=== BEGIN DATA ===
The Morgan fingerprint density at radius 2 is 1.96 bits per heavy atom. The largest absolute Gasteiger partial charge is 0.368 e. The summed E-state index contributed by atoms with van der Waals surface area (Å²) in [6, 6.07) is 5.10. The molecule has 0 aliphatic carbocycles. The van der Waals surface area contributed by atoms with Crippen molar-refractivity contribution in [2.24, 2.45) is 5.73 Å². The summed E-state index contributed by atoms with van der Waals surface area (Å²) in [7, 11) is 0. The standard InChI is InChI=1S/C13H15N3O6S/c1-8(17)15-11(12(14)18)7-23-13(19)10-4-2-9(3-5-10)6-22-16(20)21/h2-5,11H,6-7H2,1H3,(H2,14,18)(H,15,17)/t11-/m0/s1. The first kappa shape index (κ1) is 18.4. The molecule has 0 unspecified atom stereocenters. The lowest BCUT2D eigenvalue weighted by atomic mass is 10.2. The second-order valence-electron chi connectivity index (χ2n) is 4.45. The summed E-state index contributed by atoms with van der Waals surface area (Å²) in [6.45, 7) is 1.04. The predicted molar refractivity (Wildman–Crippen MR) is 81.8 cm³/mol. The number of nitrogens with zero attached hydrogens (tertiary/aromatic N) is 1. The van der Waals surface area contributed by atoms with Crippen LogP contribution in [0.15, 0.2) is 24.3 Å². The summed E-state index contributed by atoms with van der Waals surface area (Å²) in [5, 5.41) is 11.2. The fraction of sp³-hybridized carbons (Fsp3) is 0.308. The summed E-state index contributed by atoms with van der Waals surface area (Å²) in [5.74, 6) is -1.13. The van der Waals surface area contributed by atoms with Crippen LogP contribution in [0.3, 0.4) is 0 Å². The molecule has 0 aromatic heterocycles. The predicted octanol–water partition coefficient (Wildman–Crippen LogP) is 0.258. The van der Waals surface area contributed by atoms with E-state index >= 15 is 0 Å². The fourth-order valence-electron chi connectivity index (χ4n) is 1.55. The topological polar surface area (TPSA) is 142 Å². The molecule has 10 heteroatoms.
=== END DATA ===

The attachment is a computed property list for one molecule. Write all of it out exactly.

The Morgan fingerprint density at radius 2 is 1.96 bits per heavy atom. The largest absolute Gasteiger partial charge is 0.368 e. The summed E-state index contributed by atoms with van der Waals surface area (Å²) in [6, 6.07) is 5.10. The molecule has 0 aliphatic carbocycles. The van der Waals surface area contributed by atoms with Crippen molar-refractivity contribution in [2.24, 2.45) is 5.73 Å². The summed E-state index contributed by atoms with van der Waals surface area (Å²) in [7, 11) is 0. The standard InChI is InChI=1S/C13H15N3O6S/c1-8(17)15-11(12(14)18)7-23-13(19)10-4-2-9(3-5-10)6-22-16(20)21/h2-5,11H,6-7H2,1H3,(H2,14,18)(H,15,17)/t11-/m0/s1. The first kappa shape index (κ1) is 18.4. The molecule has 0 unspecified atom stereocenters. The lowest BCUT2D eigenvalue weighted by atomic mass is 10.2. The second-order valence-electron chi connectivity index (χ2n) is 4.45. The summed E-state index contributed by atoms with van der Waals surface area (Å²) in [6.45, 7) is 1.04. The predicted molar refractivity (Wildman–Crippen MR) is 81.8 cm³/mol. The number of nitrogens with zero attached hydrogens (tertiary/aromatic N) is 1. The van der Waals surface area contributed by atoms with Crippen LogP contribution in [0.15, 0.2) is 24.3 Å². The summed E-state index contributed by atoms with van der Waals surface area (Å²) in [5, 5.41) is 11.2. The fraction of sp³-hybridized carbons (Fsp3) is 0.308. The summed E-state index contributed by atoms with van der Waals surface area (Å²) in [5.74, 6) is -1.13. The van der Waals surface area contributed by atoms with Crippen LogP contribution in [0.3, 0.4) is 0 Å². The molecule has 0 aromatic heterocycles. The predicted octanol–water partition coefficient (Wildman–Crippen LogP) is 0.258. The van der Waals surface area contributed by atoms with E-state index >= 15 is 0 Å². The fourth-order valence-electron chi connectivity index (χ4n) is 1.55. The topological polar surface area (TPSA) is 142 Å². The molecule has 10 heteroatoms.